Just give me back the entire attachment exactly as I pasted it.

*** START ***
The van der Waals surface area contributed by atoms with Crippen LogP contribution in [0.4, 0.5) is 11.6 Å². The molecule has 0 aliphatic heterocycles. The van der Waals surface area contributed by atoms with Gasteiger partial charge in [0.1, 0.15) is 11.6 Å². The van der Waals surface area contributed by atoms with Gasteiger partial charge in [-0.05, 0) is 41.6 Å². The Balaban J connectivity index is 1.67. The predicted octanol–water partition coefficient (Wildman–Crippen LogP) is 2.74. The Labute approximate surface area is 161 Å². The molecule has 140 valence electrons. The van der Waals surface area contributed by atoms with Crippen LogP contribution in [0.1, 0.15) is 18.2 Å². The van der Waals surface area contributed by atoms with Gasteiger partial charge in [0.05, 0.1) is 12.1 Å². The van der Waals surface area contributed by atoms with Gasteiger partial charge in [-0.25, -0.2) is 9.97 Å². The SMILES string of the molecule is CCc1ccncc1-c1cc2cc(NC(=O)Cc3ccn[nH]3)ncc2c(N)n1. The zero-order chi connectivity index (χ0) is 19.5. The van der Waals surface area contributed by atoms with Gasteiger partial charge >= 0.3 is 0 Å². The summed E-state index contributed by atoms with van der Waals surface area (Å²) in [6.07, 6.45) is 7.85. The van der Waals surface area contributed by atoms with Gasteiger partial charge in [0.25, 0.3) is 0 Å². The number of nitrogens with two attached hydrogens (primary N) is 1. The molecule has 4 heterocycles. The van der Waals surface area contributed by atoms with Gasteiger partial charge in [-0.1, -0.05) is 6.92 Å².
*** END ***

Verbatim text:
The van der Waals surface area contributed by atoms with Crippen LogP contribution in [0.4, 0.5) is 11.6 Å². The molecule has 0 aliphatic heterocycles. The van der Waals surface area contributed by atoms with Gasteiger partial charge in [0.1, 0.15) is 11.6 Å². The van der Waals surface area contributed by atoms with Gasteiger partial charge in [-0.05, 0) is 41.6 Å². The Balaban J connectivity index is 1.67. The predicted octanol–water partition coefficient (Wildman–Crippen LogP) is 2.74. The Labute approximate surface area is 161 Å². The molecule has 140 valence electrons. The van der Waals surface area contributed by atoms with Crippen LogP contribution in [0.1, 0.15) is 18.2 Å². The van der Waals surface area contributed by atoms with Gasteiger partial charge in [0.05, 0.1) is 12.1 Å². The van der Waals surface area contributed by atoms with Gasteiger partial charge in [-0.25, -0.2) is 9.97 Å². The SMILES string of the molecule is CCc1ccncc1-c1cc2cc(NC(=O)Cc3ccn[nH]3)ncc2c(N)n1. The zero-order chi connectivity index (χ0) is 19.5. The van der Waals surface area contributed by atoms with Gasteiger partial charge >= 0.3 is 0 Å². The summed E-state index contributed by atoms with van der Waals surface area (Å²) in [6.07, 6.45) is 7.85. The van der Waals surface area contributed by atoms with Gasteiger partial charge in [0.25, 0.3) is 0 Å². The number of nitrogens with two attached hydrogens (primary N) is 1. The molecule has 4 heterocycles. The van der Waals surface area contributed by atoms with Gasteiger partial charge in [-0.1, -0.05) is 6.92 Å².